Victoria will be the first jurisdiction in the world to set a target for students in critical and creative thinking.
The world-first target aims for a 25 per cent increase in Year 10 students with excellent critical and creative thinking skills by 2025.
Achieving this target will mean more than 20 per cent of Victorian Year 10 students will be assessed to have excellent critical and creative thinking skills by 2025.
This includes analytial skills, reasoning processes, the ability to unpack problems and build logical, compelling arguments.
Critical and Creative Thinking was introduced into the curriculum for prep to Year 10 students in 2016 and an online assessment tool to test these skills was trialled at 52 schools last year.
The assessment tool was developed by the Department of Education and Training and the Victorian Curriculum Assessment Authority, and covers a range of skills relating to questions and possibilities, reasoning and meta-cognition.
Students are tested on a range of hypothetical situations or problems that require critical and creative thinking skills to answer. Year 10 students will start taking the online assessment annually from this year.
The ability to think critically and creatively will help students improve in all subjects and give our students the skills they need for jobs in a global, high-tech and changing economy.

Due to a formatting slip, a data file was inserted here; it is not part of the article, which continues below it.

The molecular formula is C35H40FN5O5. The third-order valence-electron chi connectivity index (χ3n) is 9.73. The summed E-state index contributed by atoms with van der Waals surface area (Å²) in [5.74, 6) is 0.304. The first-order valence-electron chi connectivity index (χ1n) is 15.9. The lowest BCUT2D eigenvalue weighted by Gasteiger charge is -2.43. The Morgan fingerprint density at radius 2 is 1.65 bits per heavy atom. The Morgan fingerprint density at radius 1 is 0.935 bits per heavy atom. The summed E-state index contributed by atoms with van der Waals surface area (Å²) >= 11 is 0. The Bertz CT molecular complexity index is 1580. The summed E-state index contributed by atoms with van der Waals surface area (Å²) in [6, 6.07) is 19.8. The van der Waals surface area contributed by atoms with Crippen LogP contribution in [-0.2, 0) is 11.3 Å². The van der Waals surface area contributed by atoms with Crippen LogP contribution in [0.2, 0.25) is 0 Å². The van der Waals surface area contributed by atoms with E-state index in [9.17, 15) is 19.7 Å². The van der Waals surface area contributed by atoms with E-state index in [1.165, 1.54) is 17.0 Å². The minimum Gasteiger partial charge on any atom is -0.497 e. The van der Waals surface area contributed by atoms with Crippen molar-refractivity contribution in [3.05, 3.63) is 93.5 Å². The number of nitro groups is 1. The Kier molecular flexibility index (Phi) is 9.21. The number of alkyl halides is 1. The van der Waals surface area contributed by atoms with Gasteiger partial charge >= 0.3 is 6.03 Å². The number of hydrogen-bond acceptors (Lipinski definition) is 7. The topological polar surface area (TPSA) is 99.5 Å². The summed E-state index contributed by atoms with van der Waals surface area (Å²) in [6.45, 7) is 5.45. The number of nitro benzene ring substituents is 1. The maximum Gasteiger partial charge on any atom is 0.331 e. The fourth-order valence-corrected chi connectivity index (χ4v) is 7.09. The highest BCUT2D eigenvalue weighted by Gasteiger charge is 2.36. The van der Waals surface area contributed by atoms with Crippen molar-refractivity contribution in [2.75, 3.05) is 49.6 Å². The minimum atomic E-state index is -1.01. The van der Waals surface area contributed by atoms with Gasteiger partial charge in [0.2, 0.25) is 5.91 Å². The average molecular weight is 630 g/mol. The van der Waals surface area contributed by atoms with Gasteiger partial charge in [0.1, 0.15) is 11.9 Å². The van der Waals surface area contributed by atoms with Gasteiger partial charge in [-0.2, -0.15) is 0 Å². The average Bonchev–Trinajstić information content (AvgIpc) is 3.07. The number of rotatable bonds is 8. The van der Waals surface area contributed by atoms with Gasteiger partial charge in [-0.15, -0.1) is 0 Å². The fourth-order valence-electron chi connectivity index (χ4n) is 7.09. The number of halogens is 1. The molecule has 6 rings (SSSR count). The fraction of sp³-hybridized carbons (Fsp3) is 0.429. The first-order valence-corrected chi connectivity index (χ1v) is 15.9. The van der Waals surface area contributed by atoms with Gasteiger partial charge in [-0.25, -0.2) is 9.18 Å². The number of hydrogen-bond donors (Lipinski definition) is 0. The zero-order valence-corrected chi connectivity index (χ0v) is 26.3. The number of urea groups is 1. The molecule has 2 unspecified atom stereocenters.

The Andrews Labor Government has set a number of targets to lift student performance as part of its plan to make Victoria the Education State.
This includes targets in science, technology, engineering and maths (STEM) subject with a 25 per cent increase in the number of Year 9 students reaching the highest level of achievement in maths and 33 per cent more 15-year-olds reaching the highest levels in science by 2025.
Quotes attributable to Minister for Education James Merlino
“Many of the jobs our kids will have in the future do not even exist right now – that’s why we need to give them high-tech skills and the ability to think critically and creatively so they can thrive in the changing, global economy.”
“Setting these ambitious targets in areas like science, maths, literacy, critical and creative thinking will give our kids the skills they need for the jobs of the future.”
Reviewed 19 August 2020